At the end of this simple install, Windows 7 reboots with a GUI. At this point you should configure initial settings, starting with the Administrator's password. Another bonus was that Windows 7 recognised the United Kingdom keyboard layout that I specified at the beginning of the install.
In terms of efficiency and intelligence, Windows 7 has Microsoft's best install technology to date. For example, Windows Server 2003 installs are a pain, in that they halt after about 10 minutes and ask you to input networking information.
No review of Virtual PC 2007 would be complete without tips and tricks to get the most from your guest machines.
Get SP1 (or later)
If you have the original Virtual PC 2007, it's straight forward to apply SP1.
Because of the heavy disk activity you will get performance gains if you move the Virtual Machines to a different physical disk.
Mouse Trapped in Your Virtual Machine?
One neat improvements with Virtual PC 2007 is the way that the mouse seems to move more seamlessly from the host to the guest operating system. Any problem and just press the Right Alt key. (In England this key is labelled 'Alt Gr').
Trapped in Full Screen Mode?
If you are stuck in 'Full Screen Mode' remember the right Alt key - and then press 'Enter', thus it's Right Alt + Enter (Hold down both keys together).
Lateral Thinking - Try Remote Desktop
Instead of grappling with the Right Alt key, try a different approach and use Remote Desktop to access the guest operating system in your virtual machine. To prepare for Remote Desktop, go to the Control Panel, System and Security and then 'Allow Remote Access'. Move the radio button down to 'Allow access from computers..' Take 10 seconds to read the options.
Install Virtual Machine Additions with their extra drivers allow the guest operating systems to run at least twice as fast as if you don't bother to run this setup routine.
One problem when you click on 'Install or Update Virtual Machine Additions', is that nothing happens. The solution is to navigate to the virtual CD, Windows folder, and then double-click 'Setup'. You know the job has completed successfully when a menu appears inviting you reboot the virtual machine.
Sleep settings on either the host or the guest operating system can disturb equilibrium. If all else fails reboot the host rather than just restarting the guest. For similar reasons avoid using Laptops to host virtual machines.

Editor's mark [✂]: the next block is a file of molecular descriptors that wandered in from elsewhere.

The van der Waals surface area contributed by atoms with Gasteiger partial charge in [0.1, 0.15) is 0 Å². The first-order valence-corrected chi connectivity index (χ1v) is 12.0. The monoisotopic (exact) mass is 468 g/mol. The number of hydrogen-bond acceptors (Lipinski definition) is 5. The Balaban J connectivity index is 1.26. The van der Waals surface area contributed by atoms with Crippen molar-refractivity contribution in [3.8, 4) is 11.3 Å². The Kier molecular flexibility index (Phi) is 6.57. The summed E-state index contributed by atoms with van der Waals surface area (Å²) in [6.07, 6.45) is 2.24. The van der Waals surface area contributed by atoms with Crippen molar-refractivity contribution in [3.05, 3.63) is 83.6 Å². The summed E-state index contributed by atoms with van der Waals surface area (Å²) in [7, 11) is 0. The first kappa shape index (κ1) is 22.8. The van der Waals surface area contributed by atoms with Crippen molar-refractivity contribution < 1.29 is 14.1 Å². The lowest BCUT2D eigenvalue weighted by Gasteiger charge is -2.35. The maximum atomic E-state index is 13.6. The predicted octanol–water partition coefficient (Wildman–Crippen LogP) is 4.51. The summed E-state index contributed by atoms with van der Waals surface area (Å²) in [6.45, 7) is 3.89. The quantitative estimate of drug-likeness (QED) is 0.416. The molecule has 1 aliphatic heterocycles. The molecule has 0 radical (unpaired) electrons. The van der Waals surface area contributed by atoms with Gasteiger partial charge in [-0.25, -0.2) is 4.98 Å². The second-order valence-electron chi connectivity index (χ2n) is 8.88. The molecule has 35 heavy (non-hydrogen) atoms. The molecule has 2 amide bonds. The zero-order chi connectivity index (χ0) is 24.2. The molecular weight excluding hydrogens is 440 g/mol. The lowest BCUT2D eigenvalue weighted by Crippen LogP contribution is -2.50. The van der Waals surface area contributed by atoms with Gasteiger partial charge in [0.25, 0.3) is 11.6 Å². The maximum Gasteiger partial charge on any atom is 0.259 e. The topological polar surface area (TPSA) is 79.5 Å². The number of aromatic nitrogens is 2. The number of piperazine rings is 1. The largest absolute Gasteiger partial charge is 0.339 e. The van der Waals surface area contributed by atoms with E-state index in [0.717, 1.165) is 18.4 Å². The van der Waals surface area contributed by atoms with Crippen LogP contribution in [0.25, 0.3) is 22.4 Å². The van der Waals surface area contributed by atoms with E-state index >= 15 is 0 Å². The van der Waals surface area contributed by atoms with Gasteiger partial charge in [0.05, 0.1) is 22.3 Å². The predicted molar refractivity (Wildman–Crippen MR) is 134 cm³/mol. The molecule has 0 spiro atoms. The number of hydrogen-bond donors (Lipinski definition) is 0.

Hosts: Virtual PC 2007 SP1 supports more hosts, most modern operating systems can act as home for the virtual software. Examples, Window Server 2003 and XP.
Guest Operating Systems: If you remember, these are the operating systems that you are testing. As with the host, most modern Windows operating systems can persuaded to work in Virtual PC, including Windows 7, Vista and Windows Server 2008. However, keep in mind the guests must be the 32-bit (x86) versions of the software.
It's always beneficial to try the latest service pack. SP1 made all the difference in getting Virtual Server 2007 to run on Windows Server 2008. Incidentally, the reason I wanted to do this is that my hardware did not support Server 2008's own virtualization technology.
The whole point of understanding these files types is that you can look out for existing images (.vhd) with a view to downloading them and adding to your virtual machines. These single .vhd files contain structures representing the hard disk, and the all the usual files associated with the (guest) operating system.
Another trick is to copy an existing .vhd file and work with that guest operating system, while preserving the original. For example comparing Vista SP1 (original) with Vista SP2 (copied + SP2 applied). The benefit is saving you time installing the operating system from scratch.
Virtual Machine Hard Drive Image (.vhd) [Big file]
Virtual Machine Settings File (.vmc) [Small inf file]
The only possible confusion is with Virtual PC 2007's own files which are stored separately in the Program Files --> Microsoft Virtual PC folder.
Creating your own VHD Files
Microsoft has a command line tool called WIM2VHD which allows you to create Sysprep images using Windows 7 as the source. The result is an image file that works with Virtual PC 2007 and Microsoft's Hyper-V.
Previous Versions of Virtual PC
Virtual PC 2004 was one of my favourite versions of the this 'pretend' software. I never took to Virtual PC 2005, hence was so pleased when Microsoft released Virtual PC 2007.
Summary of Installing Windows 7 on Virtual PC 2007
After a quick review the concepts of Virtual Machine, Host and Guest Operating systems, obtain your copy of Virtual PC 2007 SP1 from Microsoft. Installing the software is easy, then call for the wizard to assist creating your actual Virtual Machine with it's guest operating system. Finally, do remember to install the Virtual Machine Additions.
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Microsoft Windows 7 Upgrade, Migrate, Install